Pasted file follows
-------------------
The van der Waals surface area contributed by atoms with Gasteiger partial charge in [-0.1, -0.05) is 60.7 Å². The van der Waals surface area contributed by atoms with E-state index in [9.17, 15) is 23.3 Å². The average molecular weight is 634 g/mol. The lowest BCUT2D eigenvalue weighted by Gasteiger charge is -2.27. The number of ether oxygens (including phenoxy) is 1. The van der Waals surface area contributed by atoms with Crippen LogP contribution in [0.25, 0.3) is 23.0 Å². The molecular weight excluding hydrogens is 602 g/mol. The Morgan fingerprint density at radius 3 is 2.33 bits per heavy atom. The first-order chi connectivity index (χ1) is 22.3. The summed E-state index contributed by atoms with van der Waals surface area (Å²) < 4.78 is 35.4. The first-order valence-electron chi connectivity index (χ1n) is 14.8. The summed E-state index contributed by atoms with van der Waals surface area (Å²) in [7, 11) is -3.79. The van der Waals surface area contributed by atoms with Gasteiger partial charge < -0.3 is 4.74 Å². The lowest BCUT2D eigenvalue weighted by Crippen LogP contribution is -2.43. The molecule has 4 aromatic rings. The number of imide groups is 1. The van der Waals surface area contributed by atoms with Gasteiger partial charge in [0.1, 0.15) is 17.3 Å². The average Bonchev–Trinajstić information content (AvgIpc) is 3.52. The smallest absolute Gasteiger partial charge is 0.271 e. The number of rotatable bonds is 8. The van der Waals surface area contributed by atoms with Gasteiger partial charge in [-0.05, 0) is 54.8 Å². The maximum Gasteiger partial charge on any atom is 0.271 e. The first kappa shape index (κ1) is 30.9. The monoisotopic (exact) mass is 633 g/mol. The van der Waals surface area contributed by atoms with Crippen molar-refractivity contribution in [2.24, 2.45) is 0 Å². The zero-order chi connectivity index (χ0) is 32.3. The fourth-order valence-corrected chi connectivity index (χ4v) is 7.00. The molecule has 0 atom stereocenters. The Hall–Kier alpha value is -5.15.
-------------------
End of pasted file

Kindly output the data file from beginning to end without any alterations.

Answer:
The van der Waals surface area contributed by atoms with Gasteiger partial charge in [-0.1, -0.05) is 60.7 Å². The van der Waals surface area contributed by atoms with E-state index in [9.17, 15) is 23.3 Å². The average molecular weight is 634 g/mol. The lowest BCUT2D eigenvalue weighted by Gasteiger charge is -2.27. The number of ether oxygens (including phenoxy) is 1. The van der Waals surface area contributed by atoms with Crippen LogP contribution in [0.25, 0.3) is 23.0 Å². The molecular weight excluding hydrogens is 602 g/mol. The Morgan fingerprint density at radius 3 is 2.33 bits per heavy atom. The first-order chi connectivity index (χ1) is 22.3. The summed E-state index contributed by atoms with van der Waals surface area (Å²) < 4.78 is 35.4. The first-order valence-electron chi connectivity index (χ1n) is 14.8. The summed E-state index contributed by atoms with van der Waals surface area (Å²) in [7, 11) is -3.79. The van der Waals surface area contributed by atoms with Gasteiger partial charge < -0.3 is 4.74 Å². The lowest BCUT2D eigenvalue weighted by Crippen LogP contribution is -2.43. The molecule has 4 aromatic rings. The number of imide groups is 1. The van der Waals surface area contributed by atoms with Gasteiger partial charge in [0.1, 0.15) is 17.3 Å². The average Bonchev–Trinajstić information content (AvgIpc) is 3.52. The smallest absolute Gasteiger partial charge is 0.271 e. The number of rotatable bonds is 8. The van der Waals surface area contributed by atoms with Gasteiger partial charge in [-0.05, 0) is 54.8 Å². The maximum Gasteiger partial charge on any atom is 0.271 e. The first kappa shape index (κ1) is 30.9. The monoisotopic (exact) mass is 633 g/mol. The van der Waals surface area contributed by atoms with Crippen molar-refractivity contribution in [2.24, 2.45) is 0 Å². The zero-order chi connectivity index (χ0) is 32.3. The fourth-order valence-corrected chi connectivity index (χ4v) is 7.00. The molecule has 0 atom stereocenters. The Hall–Kier alpha value is -5.15.